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Strained silicon as a new electro-optic material


For decades, silicon has been the material of choice for mass fabrication of electronics. This is in contrast to photonics, where passive optical components in silicon have only recently been realized1,2. The slow progress within silicon optoelectronics, where electronic and optical functionalities can be integrated into monolithic components based on the versatile silicon platform, is due to the limited active optical properties of silicon3. Recently, however, a continuous-wave Raman silicon laser was demonstrated4; if an effective modulator could also be realized in silicon, data processing and transmission could potentially be performed by all-silicon electronic and optical components. Here we have discovered that a significant linear electro-optic effect is induced in silicon by breaking the crystal symmetry. The symmetry is broken by depositing a straining layer on top of a silicon waveguide, and the induced nonlinear coefficient, χ(2) ≈ 15 pm V-1, makes it possible to realize a silicon electro-optic modulator. The strain-induced linear electro-optic effect may be used to remove a bottleneck5 in modern computers by replacing the electronic bus with a much faster optical alternative.

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Figure 1: Applying strain to crystalline silicon.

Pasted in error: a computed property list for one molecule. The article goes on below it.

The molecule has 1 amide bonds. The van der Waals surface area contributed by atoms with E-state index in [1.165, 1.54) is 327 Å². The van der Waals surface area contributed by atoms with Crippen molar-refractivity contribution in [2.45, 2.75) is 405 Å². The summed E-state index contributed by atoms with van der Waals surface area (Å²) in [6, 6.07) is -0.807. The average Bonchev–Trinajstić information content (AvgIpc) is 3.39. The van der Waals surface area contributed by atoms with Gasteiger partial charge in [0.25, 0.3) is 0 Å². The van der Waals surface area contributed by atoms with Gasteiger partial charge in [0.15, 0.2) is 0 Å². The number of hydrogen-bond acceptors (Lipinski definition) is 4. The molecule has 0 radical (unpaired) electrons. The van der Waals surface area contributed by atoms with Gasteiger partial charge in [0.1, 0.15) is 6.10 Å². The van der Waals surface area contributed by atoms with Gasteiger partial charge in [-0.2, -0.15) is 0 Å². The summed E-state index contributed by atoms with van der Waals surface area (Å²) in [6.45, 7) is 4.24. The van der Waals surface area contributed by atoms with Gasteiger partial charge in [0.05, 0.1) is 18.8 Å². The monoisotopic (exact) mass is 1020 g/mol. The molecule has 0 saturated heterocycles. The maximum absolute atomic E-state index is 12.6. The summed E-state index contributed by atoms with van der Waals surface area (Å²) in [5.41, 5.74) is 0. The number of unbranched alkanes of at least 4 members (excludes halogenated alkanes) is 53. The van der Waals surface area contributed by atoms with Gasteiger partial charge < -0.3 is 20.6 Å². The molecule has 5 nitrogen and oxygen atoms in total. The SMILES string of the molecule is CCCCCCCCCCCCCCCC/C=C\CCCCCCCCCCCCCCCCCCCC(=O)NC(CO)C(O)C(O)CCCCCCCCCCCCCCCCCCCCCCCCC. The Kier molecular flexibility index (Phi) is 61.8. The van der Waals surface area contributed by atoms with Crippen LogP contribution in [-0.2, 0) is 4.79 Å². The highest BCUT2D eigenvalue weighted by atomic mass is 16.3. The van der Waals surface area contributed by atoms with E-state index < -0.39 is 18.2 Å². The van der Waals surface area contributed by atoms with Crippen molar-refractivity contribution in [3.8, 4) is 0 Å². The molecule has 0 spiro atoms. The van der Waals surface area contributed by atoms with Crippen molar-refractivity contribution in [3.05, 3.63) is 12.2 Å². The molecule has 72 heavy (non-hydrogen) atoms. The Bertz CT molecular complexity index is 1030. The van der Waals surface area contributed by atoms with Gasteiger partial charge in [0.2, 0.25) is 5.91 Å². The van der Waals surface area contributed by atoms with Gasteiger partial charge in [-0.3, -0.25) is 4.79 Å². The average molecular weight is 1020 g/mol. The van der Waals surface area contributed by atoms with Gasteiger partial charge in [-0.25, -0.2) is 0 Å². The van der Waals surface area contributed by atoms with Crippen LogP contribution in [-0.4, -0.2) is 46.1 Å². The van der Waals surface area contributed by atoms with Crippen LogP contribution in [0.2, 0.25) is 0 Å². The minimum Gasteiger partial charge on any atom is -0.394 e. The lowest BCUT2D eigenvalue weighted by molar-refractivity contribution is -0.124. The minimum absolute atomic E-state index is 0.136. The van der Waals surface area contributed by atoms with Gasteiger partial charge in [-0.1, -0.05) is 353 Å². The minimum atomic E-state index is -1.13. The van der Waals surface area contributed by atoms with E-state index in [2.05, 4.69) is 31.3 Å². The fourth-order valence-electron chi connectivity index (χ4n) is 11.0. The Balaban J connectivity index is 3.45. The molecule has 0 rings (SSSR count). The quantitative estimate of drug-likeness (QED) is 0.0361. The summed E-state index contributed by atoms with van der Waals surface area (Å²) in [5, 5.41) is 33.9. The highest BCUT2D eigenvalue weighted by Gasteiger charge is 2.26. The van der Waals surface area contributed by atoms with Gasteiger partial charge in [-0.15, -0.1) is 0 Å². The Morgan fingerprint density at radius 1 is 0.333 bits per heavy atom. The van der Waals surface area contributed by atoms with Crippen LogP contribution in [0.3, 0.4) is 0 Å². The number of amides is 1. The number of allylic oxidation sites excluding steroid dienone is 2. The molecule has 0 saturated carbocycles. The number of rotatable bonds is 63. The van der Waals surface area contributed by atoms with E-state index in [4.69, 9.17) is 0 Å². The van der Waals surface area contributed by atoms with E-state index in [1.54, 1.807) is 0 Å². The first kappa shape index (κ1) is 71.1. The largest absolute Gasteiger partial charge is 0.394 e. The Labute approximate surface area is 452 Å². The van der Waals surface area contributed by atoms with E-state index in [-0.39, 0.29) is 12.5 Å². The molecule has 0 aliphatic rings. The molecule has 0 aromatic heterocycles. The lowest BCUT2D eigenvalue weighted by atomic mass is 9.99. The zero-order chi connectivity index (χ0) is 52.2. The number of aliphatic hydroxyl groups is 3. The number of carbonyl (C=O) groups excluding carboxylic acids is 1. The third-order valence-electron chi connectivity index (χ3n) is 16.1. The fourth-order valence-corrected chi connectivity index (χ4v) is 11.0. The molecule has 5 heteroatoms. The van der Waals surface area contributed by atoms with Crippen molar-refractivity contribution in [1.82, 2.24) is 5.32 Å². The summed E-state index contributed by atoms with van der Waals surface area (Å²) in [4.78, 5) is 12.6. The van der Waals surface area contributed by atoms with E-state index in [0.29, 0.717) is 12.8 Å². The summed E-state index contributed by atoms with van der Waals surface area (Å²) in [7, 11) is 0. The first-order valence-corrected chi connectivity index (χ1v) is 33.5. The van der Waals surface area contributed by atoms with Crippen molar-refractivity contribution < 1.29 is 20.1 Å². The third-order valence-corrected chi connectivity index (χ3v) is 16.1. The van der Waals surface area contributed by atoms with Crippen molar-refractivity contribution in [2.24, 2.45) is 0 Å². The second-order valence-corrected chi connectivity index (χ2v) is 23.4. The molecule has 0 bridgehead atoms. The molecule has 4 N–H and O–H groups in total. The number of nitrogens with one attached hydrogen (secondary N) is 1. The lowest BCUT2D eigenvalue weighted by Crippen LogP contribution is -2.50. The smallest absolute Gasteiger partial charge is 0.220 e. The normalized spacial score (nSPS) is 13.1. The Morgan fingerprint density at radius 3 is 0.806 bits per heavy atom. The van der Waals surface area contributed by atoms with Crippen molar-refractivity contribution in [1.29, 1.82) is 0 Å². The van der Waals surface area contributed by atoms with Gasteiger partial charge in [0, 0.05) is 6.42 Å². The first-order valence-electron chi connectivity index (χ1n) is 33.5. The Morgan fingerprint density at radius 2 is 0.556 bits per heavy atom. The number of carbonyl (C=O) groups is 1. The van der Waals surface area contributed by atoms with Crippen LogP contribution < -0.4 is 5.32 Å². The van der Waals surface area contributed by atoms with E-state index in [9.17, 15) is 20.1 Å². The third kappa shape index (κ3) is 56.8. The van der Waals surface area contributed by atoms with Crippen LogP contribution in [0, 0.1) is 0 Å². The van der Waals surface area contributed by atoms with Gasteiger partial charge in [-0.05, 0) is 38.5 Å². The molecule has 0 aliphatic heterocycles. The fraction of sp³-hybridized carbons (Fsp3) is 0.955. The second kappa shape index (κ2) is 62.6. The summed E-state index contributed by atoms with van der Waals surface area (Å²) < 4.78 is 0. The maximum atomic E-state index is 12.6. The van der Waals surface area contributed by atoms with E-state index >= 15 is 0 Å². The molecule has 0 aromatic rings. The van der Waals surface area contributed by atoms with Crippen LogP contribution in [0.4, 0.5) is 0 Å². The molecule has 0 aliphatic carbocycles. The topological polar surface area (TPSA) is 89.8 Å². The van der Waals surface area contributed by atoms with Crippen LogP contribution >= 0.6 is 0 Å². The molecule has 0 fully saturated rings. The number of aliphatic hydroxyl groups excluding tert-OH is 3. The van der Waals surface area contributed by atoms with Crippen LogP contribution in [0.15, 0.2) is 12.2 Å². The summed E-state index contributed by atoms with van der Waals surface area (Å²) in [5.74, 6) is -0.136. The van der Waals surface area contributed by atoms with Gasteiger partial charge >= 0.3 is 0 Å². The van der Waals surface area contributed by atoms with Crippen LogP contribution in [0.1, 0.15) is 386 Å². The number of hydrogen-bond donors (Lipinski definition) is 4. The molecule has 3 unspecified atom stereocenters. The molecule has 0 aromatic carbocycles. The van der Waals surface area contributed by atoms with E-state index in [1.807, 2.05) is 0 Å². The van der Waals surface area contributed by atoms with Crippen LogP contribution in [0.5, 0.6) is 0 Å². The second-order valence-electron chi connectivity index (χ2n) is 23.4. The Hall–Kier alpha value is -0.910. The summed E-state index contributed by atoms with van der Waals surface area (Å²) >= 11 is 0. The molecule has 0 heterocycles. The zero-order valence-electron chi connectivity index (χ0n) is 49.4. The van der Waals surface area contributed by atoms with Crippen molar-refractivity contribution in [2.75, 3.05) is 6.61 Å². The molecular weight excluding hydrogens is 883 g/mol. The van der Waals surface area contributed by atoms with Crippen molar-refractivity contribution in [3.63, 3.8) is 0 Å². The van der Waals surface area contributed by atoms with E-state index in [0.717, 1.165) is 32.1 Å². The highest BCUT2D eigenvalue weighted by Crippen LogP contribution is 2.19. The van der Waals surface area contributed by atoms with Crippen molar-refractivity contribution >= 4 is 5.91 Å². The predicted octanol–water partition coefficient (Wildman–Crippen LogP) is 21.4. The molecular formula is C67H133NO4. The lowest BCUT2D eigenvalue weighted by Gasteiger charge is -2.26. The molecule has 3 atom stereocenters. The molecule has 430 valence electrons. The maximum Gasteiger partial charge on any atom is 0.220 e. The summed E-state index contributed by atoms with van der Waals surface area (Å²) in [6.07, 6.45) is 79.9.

Figure 2: Diagram of a Mach–Zehnder modulator.
Figure 3: Effect of straining the silicon structure.
Figure 4: Experimental verification of the linear enhancement of with the group index.


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We thank R. Kjær and M. Svalgaard for their contributions. This work was supported in part by the NKT academy, the Danish Research Council for Technology and Production Sciences via the PIPE project, by NEDO via the Industrial Technology Research Area and by CINF via the Danish National Research Foundation. All generic SOI PCWs were fabricated within the framework of the European IST project PICCO and in this connection we especially thank W. Bogaerts and R. Baets.

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Correspondence to Rune S. Jacobsen.

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Jacobsen, R., Andersen, K., Borel, P. et al. Strained silicon as a new electro-optic material. Nature 441, 199–202 (2006).

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